I am not a life coach. As a matter of fact, I have a problem with that title, as I find it hard to accept that anyone person has all the answers to the issues of life. I also believe what makes the journey of life intriguing are the uncertainties that lurk at every twist and turn. Nevertheless, it’s amazing how we come to better understanding of ourselves (and our environment) as we grow older. As we ought to. The idea behind growing older should not just be about advancing in age, but the ability to harness all our experiences, observations and knowledge into making our lives a wholesome one. As we try to make sense of the conundrum called life, I believe we must reach certain points on our journey, some of which I’ll elucidate below:
“There may be people who have more talent than you, but there’s no excuse for anyone to work harder than you do – and I believe that”- Derek Jeter
The possession of a natural ability, unique skill or set of skills which sets one apart from the crowd is often regarded as talent. The good thing is that everyone is blessed with it. Whether they have discovered it or not is another matter entirely. It doesn’t matter if it is something as seemingly mundane as has having magical hands as a masseuse, being a naturally good street sweeper or the more highly exalted talent of being a great computer programmer or rocket scientist. Every single person on the planet is talented at one or more things. And that is awesome!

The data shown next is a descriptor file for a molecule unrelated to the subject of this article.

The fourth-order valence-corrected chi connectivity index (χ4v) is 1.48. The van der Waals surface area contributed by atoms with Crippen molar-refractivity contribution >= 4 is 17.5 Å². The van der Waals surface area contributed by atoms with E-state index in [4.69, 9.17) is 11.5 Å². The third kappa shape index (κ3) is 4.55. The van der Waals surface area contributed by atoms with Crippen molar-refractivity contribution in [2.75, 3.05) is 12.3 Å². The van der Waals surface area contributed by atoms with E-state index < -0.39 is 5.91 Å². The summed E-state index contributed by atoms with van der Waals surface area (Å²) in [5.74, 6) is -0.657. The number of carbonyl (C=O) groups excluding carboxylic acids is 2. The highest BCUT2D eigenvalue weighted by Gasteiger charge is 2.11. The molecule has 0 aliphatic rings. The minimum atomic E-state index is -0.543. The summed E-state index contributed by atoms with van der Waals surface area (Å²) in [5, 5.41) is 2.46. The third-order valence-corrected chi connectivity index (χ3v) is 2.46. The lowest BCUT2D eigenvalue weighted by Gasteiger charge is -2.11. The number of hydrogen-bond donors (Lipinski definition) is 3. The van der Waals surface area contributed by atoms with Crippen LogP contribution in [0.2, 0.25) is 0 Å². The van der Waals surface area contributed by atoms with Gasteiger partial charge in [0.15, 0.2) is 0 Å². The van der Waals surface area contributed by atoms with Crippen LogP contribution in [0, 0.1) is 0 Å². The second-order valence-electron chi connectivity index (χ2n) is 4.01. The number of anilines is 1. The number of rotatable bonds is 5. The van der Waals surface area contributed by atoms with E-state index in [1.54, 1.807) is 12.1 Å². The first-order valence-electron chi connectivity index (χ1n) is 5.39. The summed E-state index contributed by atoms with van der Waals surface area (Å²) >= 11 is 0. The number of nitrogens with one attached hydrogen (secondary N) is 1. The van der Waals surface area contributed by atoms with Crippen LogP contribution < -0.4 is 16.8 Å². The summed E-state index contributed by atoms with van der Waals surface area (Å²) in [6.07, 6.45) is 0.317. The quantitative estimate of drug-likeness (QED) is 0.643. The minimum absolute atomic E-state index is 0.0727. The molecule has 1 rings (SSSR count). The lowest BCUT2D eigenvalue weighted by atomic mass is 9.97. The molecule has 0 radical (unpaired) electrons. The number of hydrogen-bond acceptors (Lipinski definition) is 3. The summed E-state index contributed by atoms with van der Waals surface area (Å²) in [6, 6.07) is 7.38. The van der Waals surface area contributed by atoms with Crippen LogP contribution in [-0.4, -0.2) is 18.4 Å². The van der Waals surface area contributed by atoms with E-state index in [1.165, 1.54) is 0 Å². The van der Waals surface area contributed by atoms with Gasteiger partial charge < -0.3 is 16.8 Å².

One is the Senate President of the most populous black nation in the world. The other is the current Prime Minister of the world’s sixth largest economy – The United Kingdom. Both are well read, seasoned politicians who had served in various capacities in government before attaining the (current) peak of their political careers. While Bukola Saraki was elected as the Senate President of Nigeria in 2015, David Cameron was re-elected as Prime Minister in the 2015 general elections in the UK. However, what the two men have in common at the moment is their indictment in the Panama Papers scandal which has earned them the unenviable tag of being two of the most controversial public officers in the world.
In a unanimous ruling that defied the business-as-usual characteristic that has been synonymous with many countries in the African continent, President Jacob Zuma of South Africa was ordered to pay back a part of the $15m he spent in renovating his Nkandla private residence by the supreme court. It came as a pleasant surprise to see a court rule against a sitting president (a clear indication of an independent judiciary), a plot that would have struck as unrealistic if it had been cast in an African movie.